Holt did a great job giving out his perspective on children that are failing in middle school systems. I recommend this book if you want to learn more about children and the way there being school. Also, for parents who have children that are having trouble in their schooling, and teachers with an open mind to see a different perspective. For teachers that are just starting in their teaching career, and want a first hand step to getting started, this book is for you. Over all, this book is just learning more about children and what goes behind the scenes of schooling, if that's what you're trying to read about. I can agree with the previous review [Scott H]. . .it has dry parts with the math section, but it's Holt's method in using it, which was a helpful method for some kids, not always all.
Guest More than 1 year ago
I thought John Holt's book was interesting because he showed a lot of facts about what children do when they are in school. His book gives parents ideas of what is going on in their childrens' minds. People seem to wonder how children fail, but they never get their explanations right. Most of the time they just blame it on the teacher or predict that the child is literally 'dumb'. Holt explains these expectations thoroughly in his book. However, he does blame some teachers and does mention one of the children actually being 'dumb'. But if you read the book there are other interesting explanations that he seeks to vindicate.
Guest More than 1 year ago
For me it was a really interesting book.This book talks about education, how different teachers have many techniques to teach students. John Holt used to do anything he could so children can learn one way or the other, and he didn't give up. I think the audience for these book are mostly for teachers, students, and parents, it has really good information about kids' education.
Guest More than 1 year ago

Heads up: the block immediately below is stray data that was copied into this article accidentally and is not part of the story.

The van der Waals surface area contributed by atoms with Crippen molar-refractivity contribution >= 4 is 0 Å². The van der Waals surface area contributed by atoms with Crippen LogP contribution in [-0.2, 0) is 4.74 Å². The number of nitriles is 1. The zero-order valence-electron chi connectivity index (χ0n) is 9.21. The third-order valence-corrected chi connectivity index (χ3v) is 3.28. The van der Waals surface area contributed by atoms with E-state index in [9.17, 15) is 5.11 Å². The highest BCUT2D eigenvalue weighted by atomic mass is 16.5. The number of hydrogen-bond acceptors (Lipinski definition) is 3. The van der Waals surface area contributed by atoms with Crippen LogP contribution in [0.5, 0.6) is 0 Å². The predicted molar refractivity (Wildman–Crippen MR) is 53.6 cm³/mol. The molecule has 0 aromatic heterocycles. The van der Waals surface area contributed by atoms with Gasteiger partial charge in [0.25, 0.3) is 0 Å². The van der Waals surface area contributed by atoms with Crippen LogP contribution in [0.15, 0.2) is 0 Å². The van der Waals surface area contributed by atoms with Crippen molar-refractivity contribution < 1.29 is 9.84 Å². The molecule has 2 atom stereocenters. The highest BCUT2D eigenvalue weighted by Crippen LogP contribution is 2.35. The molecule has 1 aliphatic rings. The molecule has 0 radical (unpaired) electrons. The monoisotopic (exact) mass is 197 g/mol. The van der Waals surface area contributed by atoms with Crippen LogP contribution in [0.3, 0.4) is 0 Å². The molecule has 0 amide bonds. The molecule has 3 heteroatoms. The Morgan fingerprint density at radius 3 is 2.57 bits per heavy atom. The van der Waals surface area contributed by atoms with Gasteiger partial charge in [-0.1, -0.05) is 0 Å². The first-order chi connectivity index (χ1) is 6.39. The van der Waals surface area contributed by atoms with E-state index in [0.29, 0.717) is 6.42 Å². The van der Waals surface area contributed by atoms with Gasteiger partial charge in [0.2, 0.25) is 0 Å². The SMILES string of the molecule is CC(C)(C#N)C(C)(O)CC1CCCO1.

In my own opinion, I really enjoyed this book. It has alot of really good views and ideas. I can relate to alot of the views, methods and ideas that the teachers use and how the students reacted to it. I think all teachers should read this book because, they can definetly learn from it
Guest More than 1 year ago
John Holt's book is inspirational for all readers. The audience, mostly focusing on adult figures and teachers, brings to the attention of how children struggle in school. How Children Fail is a book that many teachers of all grades should read so they can understand how students act in a classroom. If a teacher is looking to improve their teaching and want to understand why most students act the way they do then How Children Fail is a great choice and will be a learning experience for all.
Guest More than 1 year ago
Holt's book was insightful. How Children Fail was a glimpse into Holt's unorthodox but effective teaching methods. How Children Fail was an inspiration to teachers worldwide. Holt connects to students by creating real life scenarios. You absolutley will not be able to put this book down. Holt is an educational genius.
Guest More than 1 year ago
The book How Children Fail by John Holt really goes into depth on the different strategies of teaching. He talks about different issues that arise in a teacher's day and different ways to go about solving those issues. I believe that overall this was a great book. These views can really help our youth get the most out of education. I feel that it is very beneficial to teachers and parents of school aged children. I believe Holt's thoughts and strategies were very realistic and great ideas.
Guest More than 1 year ago
This book is about education. In the book, John Holt wanted to find which way is the best to teach students to be good in school, and he never gives up. This book might help the teachers and parents to know how children feel when they're in school. It has good information about education to teach children.
Guest More than 1 year ago
John Holt is an inspirational author for both teachers and students. Holt talks about the way teachers teach and how they don't teach. He also talks about how students learn and don't learn. How Children Fail is a book that should be in every classroom or at least every department in the school. It also should be in every school library, as well as the public library. Every teacher should read this book before the school year starts so they can teach more effectively thoughout the year.
Guest More than 1 year ago
I thought that John Holt's book was really great. I would rate this book a 4 out of 5. John Holt's book had many great ideas about teaching and how you can change your ways to make people learn better. I really enjoyed John Holt's book, and it showed me how my teachers were and how they could have been better. I would recommend this book to anyone who wants to teach better or become a better learner.